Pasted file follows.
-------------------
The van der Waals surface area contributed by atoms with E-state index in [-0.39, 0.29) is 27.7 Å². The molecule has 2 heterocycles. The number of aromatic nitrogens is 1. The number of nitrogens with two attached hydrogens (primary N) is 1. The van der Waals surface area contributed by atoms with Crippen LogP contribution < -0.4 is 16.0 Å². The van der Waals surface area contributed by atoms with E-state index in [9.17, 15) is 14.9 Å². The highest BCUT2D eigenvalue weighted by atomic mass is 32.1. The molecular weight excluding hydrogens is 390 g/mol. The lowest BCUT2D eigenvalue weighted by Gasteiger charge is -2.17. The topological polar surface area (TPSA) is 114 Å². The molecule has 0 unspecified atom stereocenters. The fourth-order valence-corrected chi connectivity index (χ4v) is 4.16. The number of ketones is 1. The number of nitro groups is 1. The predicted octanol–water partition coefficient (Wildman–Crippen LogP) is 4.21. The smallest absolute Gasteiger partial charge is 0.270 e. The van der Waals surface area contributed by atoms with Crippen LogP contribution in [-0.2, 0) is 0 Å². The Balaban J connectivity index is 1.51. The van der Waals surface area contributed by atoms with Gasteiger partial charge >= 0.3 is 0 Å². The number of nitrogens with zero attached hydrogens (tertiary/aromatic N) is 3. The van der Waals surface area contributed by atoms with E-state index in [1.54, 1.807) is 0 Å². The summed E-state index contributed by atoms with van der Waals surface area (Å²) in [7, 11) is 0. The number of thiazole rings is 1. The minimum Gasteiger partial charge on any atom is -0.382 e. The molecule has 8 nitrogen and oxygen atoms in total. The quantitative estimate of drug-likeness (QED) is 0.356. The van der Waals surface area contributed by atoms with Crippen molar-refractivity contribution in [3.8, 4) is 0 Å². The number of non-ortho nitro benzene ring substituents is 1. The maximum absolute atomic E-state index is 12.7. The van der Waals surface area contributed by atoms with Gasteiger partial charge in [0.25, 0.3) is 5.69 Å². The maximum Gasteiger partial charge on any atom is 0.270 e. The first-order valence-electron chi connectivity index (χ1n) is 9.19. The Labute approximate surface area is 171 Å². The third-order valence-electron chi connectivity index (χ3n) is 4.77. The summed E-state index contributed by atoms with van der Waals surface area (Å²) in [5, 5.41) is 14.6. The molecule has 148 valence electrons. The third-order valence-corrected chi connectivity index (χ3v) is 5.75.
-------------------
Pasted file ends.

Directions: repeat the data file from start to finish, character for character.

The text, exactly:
The van der Waals surface area contributed by atoms with E-state index in [-0.39, 0.29) is 27.7 Å². The molecule has 2 heterocycles. The number of aromatic nitrogens is 1. The number of nitrogens with two attached hydrogens (primary N) is 1. The van der Waals surface area contributed by atoms with Crippen LogP contribution < -0.4 is 16.0 Å². The van der Waals surface area contributed by atoms with E-state index in [9.17, 15) is 14.9 Å². The highest BCUT2D eigenvalue weighted by atomic mass is 32.1. The molecular weight excluding hydrogens is 390 g/mol. The lowest BCUT2D eigenvalue weighted by Gasteiger charge is -2.17. The topological polar surface area (TPSA) is 114 Å². The molecule has 0 unspecified atom stereocenters. The fourth-order valence-corrected chi connectivity index (χ4v) is 4.16. The number of ketones is 1. The number of nitro groups is 1. The predicted octanol–water partition coefficient (Wildman–Crippen LogP) is 4.21. The smallest absolute Gasteiger partial charge is 0.270 e. The van der Waals surface area contributed by atoms with Crippen LogP contribution in [-0.2, 0) is 0 Å². The Balaban J connectivity index is 1.51. The van der Waals surface area contributed by atoms with Gasteiger partial charge >= 0.3 is 0 Å². The number of nitrogens with zero attached hydrogens (tertiary/aromatic N) is 3. The van der Waals surface area contributed by atoms with E-state index in [1.54, 1.807) is 0 Å². The summed E-state index contributed by atoms with van der Waals surface area (Å²) in [7, 11) is 0. The number of thiazole rings is 1. The minimum Gasteiger partial charge on any atom is -0.382 e. The molecule has 8 nitrogen and oxygen atoms in total. The quantitative estimate of drug-likeness (QED) is 0.356. The van der Waals surface area contributed by atoms with Crippen molar-refractivity contribution in [3.8, 4) is 0 Å². The number of non-ortho nitro benzene ring substituents is 1. The maximum absolute atomic E-state index is 12.7. The van der Waals surface area contributed by atoms with Gasteiger partial charge in [0.25, 0.3) is 5.69 Å². The maximum Gasteiger partial charge on any atom is 0.270 e. The first-order valence-electron chi connectivity index (χ1n) is 9.19. The Labute approximate surface area is 171 Å². The third-order valence-electron chi connectivity index (χ3n) is 4.77. The summed E-state index contributed by atoms with van der Waals surface area (Å²) in [5, 5.41) is 14.6. The molecule has 148 valence electrons. The third-order valence-corrected chi connectivity index (χ3v) is 5.75.